Too late to put on the Flow Super? Central Indiana, USA. August

This is my first year. I was wondering if it is too late for central Indiana to add my flow supers. I have 2 deep brood boxes I would say 90+% drawn. Lots of capped honey in the top box and queen doing a fantastic job laying eggs still. I bought this Nuc and have had it since the end of May. Do I add the flows and see if they will do some filling? If they don’t I suppose I just remove them for winter? Thanks in advance. :slight_smile:

Too late imo. Now’s the time to deal with the mites so the bees that raise your winter bees are healthy.


It probably wouldn’t hurt to add them, but I really doubt that they would do anything with them this late in the season. The only risks are that as the fall approaches, they tend to fill gaps (including the Flow mechanism) with propolis rather than wax. If they do use wax, they may burn up some needed winter stores to do it, which would be a shame. This map lets you click on hive weights near you. There aren’t any in your state, but just south of the state line, this hive has shown a steady decline in weight since the beginning of July. That suggests that the nectar flow is largely over for the main part of the season:

I agree with Ed (@Anon), get your mites under control, and look forward to extracting honey from the Flow frames next year. :blush:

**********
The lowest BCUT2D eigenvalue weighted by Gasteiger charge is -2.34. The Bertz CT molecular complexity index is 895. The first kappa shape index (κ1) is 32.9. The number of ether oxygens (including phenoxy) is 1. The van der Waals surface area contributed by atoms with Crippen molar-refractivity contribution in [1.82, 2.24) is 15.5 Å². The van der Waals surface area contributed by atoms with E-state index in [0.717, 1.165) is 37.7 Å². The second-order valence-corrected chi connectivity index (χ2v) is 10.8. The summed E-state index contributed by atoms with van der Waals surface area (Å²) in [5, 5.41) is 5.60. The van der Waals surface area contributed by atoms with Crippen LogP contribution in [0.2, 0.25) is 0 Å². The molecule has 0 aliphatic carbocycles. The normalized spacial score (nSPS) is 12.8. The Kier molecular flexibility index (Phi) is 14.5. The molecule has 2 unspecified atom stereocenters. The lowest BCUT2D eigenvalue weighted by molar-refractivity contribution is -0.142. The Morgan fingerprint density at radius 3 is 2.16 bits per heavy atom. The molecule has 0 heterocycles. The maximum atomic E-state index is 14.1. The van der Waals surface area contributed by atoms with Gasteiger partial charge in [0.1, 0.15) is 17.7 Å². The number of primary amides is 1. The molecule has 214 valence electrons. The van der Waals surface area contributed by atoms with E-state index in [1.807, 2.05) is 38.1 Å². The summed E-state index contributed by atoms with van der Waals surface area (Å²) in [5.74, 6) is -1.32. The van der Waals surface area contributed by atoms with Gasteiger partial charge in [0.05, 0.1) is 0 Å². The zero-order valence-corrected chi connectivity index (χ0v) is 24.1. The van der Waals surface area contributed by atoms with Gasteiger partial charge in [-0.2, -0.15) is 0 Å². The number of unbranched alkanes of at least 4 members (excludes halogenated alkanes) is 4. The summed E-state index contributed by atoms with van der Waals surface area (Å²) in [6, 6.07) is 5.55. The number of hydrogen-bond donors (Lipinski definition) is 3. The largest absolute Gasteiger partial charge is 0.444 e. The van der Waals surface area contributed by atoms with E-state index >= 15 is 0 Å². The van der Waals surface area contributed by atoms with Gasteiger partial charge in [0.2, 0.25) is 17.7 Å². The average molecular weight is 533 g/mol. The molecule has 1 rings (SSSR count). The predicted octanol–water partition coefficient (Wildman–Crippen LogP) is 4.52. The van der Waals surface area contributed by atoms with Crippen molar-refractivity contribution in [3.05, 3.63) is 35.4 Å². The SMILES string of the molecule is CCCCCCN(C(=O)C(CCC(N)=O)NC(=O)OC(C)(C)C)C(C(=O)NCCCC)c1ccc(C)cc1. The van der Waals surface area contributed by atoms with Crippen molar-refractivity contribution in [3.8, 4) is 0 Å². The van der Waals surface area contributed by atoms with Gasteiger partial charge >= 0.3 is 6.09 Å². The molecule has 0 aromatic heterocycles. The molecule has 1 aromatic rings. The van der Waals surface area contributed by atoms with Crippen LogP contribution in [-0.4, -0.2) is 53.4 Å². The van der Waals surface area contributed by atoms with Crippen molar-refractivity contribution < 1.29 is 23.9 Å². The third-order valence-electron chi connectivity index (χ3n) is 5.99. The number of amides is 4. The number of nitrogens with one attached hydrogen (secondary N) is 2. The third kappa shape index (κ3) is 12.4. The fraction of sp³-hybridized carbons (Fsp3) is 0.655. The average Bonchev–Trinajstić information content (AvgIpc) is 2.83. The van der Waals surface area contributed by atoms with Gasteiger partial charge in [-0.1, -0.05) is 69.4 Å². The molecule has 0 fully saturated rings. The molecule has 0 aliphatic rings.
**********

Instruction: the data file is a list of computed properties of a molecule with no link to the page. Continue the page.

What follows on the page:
General rule would apply here. Don’t rob a first year hive unless they are bursting and a flow is on. From your location I would be getting them set up for winter rather than thinking of robbing them.


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I decided after they responses here to leave them off. They are doing so well. I looked pretty hard for mites tonight and didn’t see them. Is it even possible I don’t have any or yet? They have most the top all capped honey. Saw the queen tonight. They seem very happy and doing really well from my limited perspective :slight_smile:

Unless you did a sugar roll or alcohol wash, I wouldn’t trust your eyes. Seeing them on bees is often an imminent sign of colony demise, in other words, not seeing them doesn’t mean you don’t need to treat.


The majority of Earth has mites: They are rarely seen with the naked eye and if they are, it’s often too late.